Some of the other Schools in FSE have identified some serious Health and Safety risks on their GTA programmes. Apparently, there is quite a culture of “informal” demonstrating where the official demonstrator cannot make his/her session for one reason or another so they ask their “mates” to do the session for them.
This is not an issue provided the “mate” has done the training and has a current contract to demonstrate; but if they haven’t, the informal demonstrator is not insured.
If there was an accident under these circumstances (involving either the demonstrators or the students they were demonstrating to) there would be very serious consequences for both the GTA, unit coordinator, and the University overall.
I don't think we have such a problem in Computer Science. Asking another demonstrator on the same unit to cover sometimes happens and is just fine. I also realize that TA-Lecturer contact is quite strong and also that the course materials very specific and so a random PGR student turning up to demonstrate doesn't really happen.
However, we need to be mindful. And so TAs please don't exchange with others not already TAing on the unit. And Unit coordinators/lecturers please make sure the people TA-ing on your unit are the ones appointed to do so.
[ top ]Research Funding Opportunities
The RS International Exchanges 2019 Standard Programme Round 1 is now open to applications and closes at 3pm on Wednesday 13 March 2019.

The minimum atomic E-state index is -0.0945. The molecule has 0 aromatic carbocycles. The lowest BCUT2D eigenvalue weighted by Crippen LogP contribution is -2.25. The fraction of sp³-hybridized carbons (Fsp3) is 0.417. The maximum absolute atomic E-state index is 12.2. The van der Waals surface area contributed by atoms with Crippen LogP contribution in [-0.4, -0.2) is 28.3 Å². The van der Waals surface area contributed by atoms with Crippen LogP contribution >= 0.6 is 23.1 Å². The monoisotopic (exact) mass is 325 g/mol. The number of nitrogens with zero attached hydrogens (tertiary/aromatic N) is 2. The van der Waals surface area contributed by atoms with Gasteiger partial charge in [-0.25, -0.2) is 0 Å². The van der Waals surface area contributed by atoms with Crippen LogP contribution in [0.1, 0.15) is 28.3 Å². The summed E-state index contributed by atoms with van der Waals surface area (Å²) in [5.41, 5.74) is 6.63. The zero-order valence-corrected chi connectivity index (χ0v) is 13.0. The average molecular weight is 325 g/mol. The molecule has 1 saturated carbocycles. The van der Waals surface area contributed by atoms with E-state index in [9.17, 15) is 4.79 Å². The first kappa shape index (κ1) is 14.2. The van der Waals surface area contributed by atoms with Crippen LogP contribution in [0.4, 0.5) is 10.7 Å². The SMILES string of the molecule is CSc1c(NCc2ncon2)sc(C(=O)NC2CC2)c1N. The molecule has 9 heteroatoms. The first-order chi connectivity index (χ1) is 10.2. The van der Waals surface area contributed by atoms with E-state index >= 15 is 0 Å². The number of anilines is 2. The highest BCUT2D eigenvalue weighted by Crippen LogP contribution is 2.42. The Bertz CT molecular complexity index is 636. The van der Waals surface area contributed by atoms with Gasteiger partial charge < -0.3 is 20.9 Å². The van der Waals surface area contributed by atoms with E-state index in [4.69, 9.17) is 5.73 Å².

The programme is designed to offer a flexible platform for UK based scientists to interact with the best scientists around the world and intended to stimulate new collaborations. Funds for a contribution towards travel, subsistence and research expenses can be requested for either a one-off short visit to explore opportunities for building lasting networks or for bilateral visits to strengthen emerging collaborations.
Duration of funding: Awards are available for either up to 3 months, 1 year or 2 years.
Value: The funding available is dependent upon the length of the visit. Applicants may request up to £3,000 for one-off travel lasting up to 3 months; up to £6,000 for multiple visits to be completed within 1 year (including a maximum of £1,000 for research expenses); up to £12,000 for multiple visits to be completed within 2 years (including a maximum of £2,000 for research expenses).
[ top ]Social Responsibility
Emmeline’s Pantry Foodbank
February Knicker Appeal
Emmeline’s Pantry is a local foodbank and they are desperate for donations so that they can support vulnerable women and their families.
This month they are appealing for food, toiletries and donations of new underwear for women and children.
Items always needed
- Tea / coffee / sugar
- Tinned fruit, vegetables, baked beans, meats and fish
- Biscuits /crisps (treats for families)
- Toiletries for mums, babies, children & teens
- Nappies (all sizes) and sanitary products
- Clothes detergent
- Quality used clothing / footwear for women, children and teens
Drop off location
Your local drop off location is: Kilburn room 2.03 (ACSO) with Karon
For support on collections please email email@example.com